First Person

I was a scribe for the Chicago Illuminated Scripture Project

What would possess me to copy a chapter of the Bible by hand?

Long before books could be printed on a mechanical press or a digital printer and delivered to your door at the click of a button, they were written and copied by hand, word by word, with hand-cut pens in homemade ink on the fussy surfaces of animal skins. The books of the Bible were handed down as scrolls and codices, hand-copied by Hebrew scribes and early Chris­tians. Copyists and illuminators turned scripture into works of art, gilded, colored, and illustrated, often with covers set in gold and gems.

The creation of many hands and thousands of hours of painstaking labor, a codex of the Bible was something the average Christian would never see or touch, much less read. Only churches, monasteries, and wealthy aristocrats could afford them. Today the Bible is available to anyone with an internet connection, searchable and in the translation and font size of your choice. We can buy illuminated scripture verses to hang on a wall, wear on a shirt, tattoo on our skin, or eat in birthday cake frosting. Why would we take the time and energy to write out the scriptures, when they are already accessible in so many places?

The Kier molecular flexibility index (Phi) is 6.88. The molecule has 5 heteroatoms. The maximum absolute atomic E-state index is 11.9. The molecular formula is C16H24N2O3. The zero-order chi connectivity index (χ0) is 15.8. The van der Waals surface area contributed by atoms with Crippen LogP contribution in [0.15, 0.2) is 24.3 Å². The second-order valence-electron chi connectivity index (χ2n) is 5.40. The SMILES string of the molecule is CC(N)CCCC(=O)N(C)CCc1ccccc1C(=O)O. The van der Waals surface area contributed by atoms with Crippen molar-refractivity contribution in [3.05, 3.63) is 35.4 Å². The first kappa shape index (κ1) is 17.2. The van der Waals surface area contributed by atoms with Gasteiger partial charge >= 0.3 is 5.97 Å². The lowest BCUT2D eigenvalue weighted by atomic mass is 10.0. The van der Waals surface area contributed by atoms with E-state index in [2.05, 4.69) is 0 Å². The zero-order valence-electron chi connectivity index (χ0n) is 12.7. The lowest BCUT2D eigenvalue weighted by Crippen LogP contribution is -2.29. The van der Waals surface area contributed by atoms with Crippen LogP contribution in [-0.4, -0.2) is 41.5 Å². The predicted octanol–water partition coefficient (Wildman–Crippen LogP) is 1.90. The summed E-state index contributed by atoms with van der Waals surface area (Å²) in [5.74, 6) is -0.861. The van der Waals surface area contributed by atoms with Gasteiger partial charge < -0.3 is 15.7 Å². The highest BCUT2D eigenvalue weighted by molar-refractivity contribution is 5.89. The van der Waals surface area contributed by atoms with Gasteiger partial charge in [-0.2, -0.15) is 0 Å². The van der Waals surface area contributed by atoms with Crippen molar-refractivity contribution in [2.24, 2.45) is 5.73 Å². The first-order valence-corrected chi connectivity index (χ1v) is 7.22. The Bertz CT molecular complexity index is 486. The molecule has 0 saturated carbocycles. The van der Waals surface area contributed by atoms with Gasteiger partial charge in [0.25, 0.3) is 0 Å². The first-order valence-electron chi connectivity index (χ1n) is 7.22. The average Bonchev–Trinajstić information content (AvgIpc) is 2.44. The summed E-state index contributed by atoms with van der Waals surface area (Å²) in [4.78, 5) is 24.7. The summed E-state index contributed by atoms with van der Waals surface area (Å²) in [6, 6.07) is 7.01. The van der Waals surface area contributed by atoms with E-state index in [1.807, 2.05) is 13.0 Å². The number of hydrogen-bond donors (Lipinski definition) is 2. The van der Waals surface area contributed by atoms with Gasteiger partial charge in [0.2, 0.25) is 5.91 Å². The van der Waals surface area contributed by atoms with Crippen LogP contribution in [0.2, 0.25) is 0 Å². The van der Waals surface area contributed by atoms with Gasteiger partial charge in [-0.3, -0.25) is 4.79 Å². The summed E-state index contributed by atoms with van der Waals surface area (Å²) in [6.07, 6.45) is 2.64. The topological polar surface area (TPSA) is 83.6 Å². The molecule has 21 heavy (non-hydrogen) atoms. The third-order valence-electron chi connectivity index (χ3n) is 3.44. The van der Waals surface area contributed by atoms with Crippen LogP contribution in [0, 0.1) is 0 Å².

Copying holy texts may no longer be a necessity, but it is a spiritual discipline that invites the scribe to deeper engagement with the word of God. It’s an old way of praying, like lectio divina, that has found new life during the pandemic.